As reported by Cowardin of the Dispatch, Gov. Wells said that he did not believe that loyal men would be safe from wrong and outrage if the white people of Virginia were all enfranchised; he believed that the only mode of protecting them would be to adopt the constitution made by the Underwood convention as it was; he was satisfied that the adoption of the plan of the committee of "nine" would break down the Republican party and destroy the last hope of "loyalists" in Virginia; he was sure the people, whatever they might say now, would in a few years take away the rights of the negro unless the Republican party became strong enough to protect them; and the only way to secure strength to that party was to give it power to direct the restoration of the State -- none but the Republican party could secure justice to all classes and rebuild the State -- there could be no justice, no education, no prosperity, save through the Republican party -- that party would invite immigration, insure the safe investment of capital, and put Virginia in a way of rapid improvement. He assured the committee that there were ten millions of dollars ready at this time to be brought into the State under Republican auspices to build railroads, etc., etc. He declared that the new movement had not the support of Virginians -- that he did not believe that ten thousand white people in Virginia would support it; that if it was carried it would have to be carried by Republican votes; but the Republican party would not vote for it -- they were opposed to reconstructing Virginia in that way; they would be willing to see the whites enfranchised after a few years, when it could be done safely; but not now. It was asked whether, if the plan of the nine succeeded, the loyal men would have anything to compensate them for the concession that would be made. He replied, "None whatever."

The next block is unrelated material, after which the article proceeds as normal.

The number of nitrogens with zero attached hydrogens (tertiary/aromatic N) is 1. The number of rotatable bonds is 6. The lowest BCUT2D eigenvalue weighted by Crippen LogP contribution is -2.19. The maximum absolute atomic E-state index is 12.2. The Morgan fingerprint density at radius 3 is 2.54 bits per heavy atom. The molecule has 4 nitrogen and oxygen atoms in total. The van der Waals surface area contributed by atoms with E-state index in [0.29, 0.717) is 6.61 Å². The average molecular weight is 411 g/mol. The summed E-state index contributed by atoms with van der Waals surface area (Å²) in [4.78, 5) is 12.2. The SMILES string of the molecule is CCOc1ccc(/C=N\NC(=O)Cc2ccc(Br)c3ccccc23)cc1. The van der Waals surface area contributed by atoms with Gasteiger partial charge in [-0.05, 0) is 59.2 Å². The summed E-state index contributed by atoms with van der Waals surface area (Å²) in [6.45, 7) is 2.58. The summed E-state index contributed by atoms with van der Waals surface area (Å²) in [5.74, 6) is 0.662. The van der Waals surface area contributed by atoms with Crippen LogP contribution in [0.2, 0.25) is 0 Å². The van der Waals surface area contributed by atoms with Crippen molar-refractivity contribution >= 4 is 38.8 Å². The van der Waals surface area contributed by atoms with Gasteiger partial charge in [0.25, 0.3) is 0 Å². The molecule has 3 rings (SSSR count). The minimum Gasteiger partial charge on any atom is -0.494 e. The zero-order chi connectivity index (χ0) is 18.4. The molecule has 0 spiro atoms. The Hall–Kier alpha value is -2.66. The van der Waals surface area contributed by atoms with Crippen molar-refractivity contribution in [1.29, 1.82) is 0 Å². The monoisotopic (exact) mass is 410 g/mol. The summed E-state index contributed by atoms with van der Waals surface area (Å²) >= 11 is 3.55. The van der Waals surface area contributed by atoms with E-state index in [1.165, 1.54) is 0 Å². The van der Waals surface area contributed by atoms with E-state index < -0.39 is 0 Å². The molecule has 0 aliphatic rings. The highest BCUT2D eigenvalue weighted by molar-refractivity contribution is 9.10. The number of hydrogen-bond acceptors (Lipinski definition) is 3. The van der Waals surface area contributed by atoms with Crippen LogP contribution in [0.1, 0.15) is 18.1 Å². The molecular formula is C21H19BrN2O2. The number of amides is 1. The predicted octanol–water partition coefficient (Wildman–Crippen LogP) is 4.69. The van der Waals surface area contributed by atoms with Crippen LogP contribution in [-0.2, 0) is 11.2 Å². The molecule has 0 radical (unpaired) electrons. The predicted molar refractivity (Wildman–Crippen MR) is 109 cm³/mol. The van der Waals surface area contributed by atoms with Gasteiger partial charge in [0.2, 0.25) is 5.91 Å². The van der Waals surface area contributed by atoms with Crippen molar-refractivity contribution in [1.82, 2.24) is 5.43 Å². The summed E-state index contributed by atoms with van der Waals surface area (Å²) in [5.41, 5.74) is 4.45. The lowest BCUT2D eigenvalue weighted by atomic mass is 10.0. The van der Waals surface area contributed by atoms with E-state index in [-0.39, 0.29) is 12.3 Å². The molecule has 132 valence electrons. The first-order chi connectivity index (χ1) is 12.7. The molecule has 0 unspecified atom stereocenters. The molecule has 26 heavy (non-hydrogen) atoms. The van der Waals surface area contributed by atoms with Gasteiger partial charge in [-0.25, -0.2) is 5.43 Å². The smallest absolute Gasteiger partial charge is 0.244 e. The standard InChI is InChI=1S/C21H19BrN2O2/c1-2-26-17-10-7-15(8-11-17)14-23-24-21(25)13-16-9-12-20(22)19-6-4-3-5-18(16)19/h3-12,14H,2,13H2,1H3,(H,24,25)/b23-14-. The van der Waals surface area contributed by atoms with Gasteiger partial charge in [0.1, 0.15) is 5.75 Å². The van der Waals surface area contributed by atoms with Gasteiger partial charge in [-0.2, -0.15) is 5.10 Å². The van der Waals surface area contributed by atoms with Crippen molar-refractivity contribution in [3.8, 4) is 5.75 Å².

Geo. Rye endorsed the statements of Wells; though he had previously declared that he differed widely from him. The old man could not withstand the pressure that was doubtless brought to bear upon him by his fellow radicals.
Immediately after these proceedings, one L. C. Tibbetts, hailing from Virginia, filed with the Reconstruction Committee charges against General Stoneman. They were received by Mr. Boutwell, who remarked that the subject was beyond the jurisdiction of the committee, yet the committee would look into it. The charges may be put under the general head of disloyalty to the reconstruction acts and thwarting the "loyal" plans in Virginia.
On the next day, Friday last, Col. Baldwin, as the Representative of the Conservative "Committee of Nine," addressed the Reconstruction Committee. His address was of considerable length and was very able. The following is the account of the days' proceedings before the Reconstruction Committee as furnished by the Associated Press despatch: